Wow! GenCon 2022 has ended. I have returned home with memories I will cherish for a lifetime. This is the first of several articles in which I cover my GenCon experience, a survey of some of the fantastic companies I spoke with, and an overview of the games I managed to play.
I had the privilege of attending the convention as a member of the press, and while this didn’t grant me special access, already engaging companies were more engaging with members of the media. As a result, I connected and chatted with some amazing creators and companies in the tabletop roleplaying gaming space.
Chaosium came in force and had two vendor stalls set up. One at the front of the vendor hall and one at the rear. The front, main stall, was the primary sales area, and the folks from The H.P. Lovecraft Historial Society were there too. The rear stall featured a game demo area. The buzz within the Chaosium community of supporters was the release of the Pendragon 6e Quickstart. These Quisktarts flew off the tables every time I went by the stall.
Free League Publishing had a substantial presence as well. They presented a wide array of games for the public to devour, and they did. By late Saturday afternoon, many products were nearly or fully sold out. Almost all of the MÖRK BORG content was gone by mid-day on Saturday; only a few copies of Feretory remained. Johan Nohr was on hand promoting MÖRK BORG, and customers were lining up for his autograph on their purchases.
Pelgrane Press was all in this year. They not only brought a full complement of books, but they also had a number of their authors working the stall and autographing books. The three newest books appeared to be their hottest sellers – Swords of the Serpentine by Kevin Kulp, Fearful Symmetries by Steve Dempsey, and The Book of the New Jerusalem by Paula Dempsey. I understand that all three books were concurrently released to the public at GenCon and Continuum in the U.K., both held on the same weekend.
The other big player publisher was Renegade Games, whose stall had non-stop foot traffic. There was lots of interest in their board game and roleplaying game product lines. The G.I. Joe roleplaying game and deckbuilding game were fan favorites. World of Darkness fans celebrated the release of Hunter the Reckoning.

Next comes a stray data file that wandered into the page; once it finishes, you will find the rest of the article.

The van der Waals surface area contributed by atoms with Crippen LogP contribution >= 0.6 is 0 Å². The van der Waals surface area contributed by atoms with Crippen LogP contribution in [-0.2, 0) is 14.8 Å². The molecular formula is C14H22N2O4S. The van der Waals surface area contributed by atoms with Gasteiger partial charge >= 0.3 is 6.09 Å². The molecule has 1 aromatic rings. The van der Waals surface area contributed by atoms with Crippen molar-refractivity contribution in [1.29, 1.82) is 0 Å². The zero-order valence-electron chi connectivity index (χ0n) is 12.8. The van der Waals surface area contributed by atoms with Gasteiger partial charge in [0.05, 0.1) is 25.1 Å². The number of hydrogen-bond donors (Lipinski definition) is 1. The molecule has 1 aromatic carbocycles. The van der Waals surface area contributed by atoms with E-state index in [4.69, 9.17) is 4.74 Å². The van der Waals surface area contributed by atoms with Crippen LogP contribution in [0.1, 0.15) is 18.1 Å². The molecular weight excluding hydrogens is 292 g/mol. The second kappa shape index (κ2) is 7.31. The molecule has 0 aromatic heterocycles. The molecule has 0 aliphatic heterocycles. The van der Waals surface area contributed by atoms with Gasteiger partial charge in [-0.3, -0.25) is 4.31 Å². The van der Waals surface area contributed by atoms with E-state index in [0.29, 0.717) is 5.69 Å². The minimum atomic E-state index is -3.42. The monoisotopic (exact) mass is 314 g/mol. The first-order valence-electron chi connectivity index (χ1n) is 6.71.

Aside from large publishers, there was a great showing from many small independent publishers. Some represented themselves, while others were there in spirit; their books and games were promoted and sold by Indie Game Developer Network (IGDN) and Indie Press Revolution (IPR).
Highlights in the small press arena were many, but these really stood out to me.
- Nerdburger Games – Author Craig Campbell was on hand in the IGDN stall selling and chatting up customers. Of note was the ENnie nominated Good Stong Hands. A fantasy tabletop roleplaying game where you portray fantastic creatures and their newly arrived human allies working to save your home of Reverie from destruction by the faceless, malevolent force known only as the Void. The game draws inspiration from movies like The Neverending Story, Legend, The Dark Crystal, Labyrinth, and Willow.
- Bloat Games – Eric Bloat was on hand promoting the ever-popular Dark Places & Demogorgons and his other Bloat Games titles. Dark Places & Demogorgons has you playing as high school students during the early 1980s. A rash of disappearances and strange happenings have struck your town. The adults seem lost as to what to do, the police are as clueless as ever and aren’t helping, and Reverend Phillips is on another witch-hunt. It’s up to you and your friends to figure out what’s going on and stop it from happening again!
- Mythopoeia – released their successful Kickstarter, Wildsea, to the public. The Wildsea is a fiction-focused roleplaying game for 2-6 players. You play wildsailors exploring rustling waves and curious ruins, sailing the endless treetop expanse in your own unique, player-created ship. Inspired by stories like Sunless Sea, Bastion, and the Bas-Lag Trilogy and powered by a narrative, fiction-first d6 dice pool system that draws inspiration from games like Blades in the Dark and 13th Age.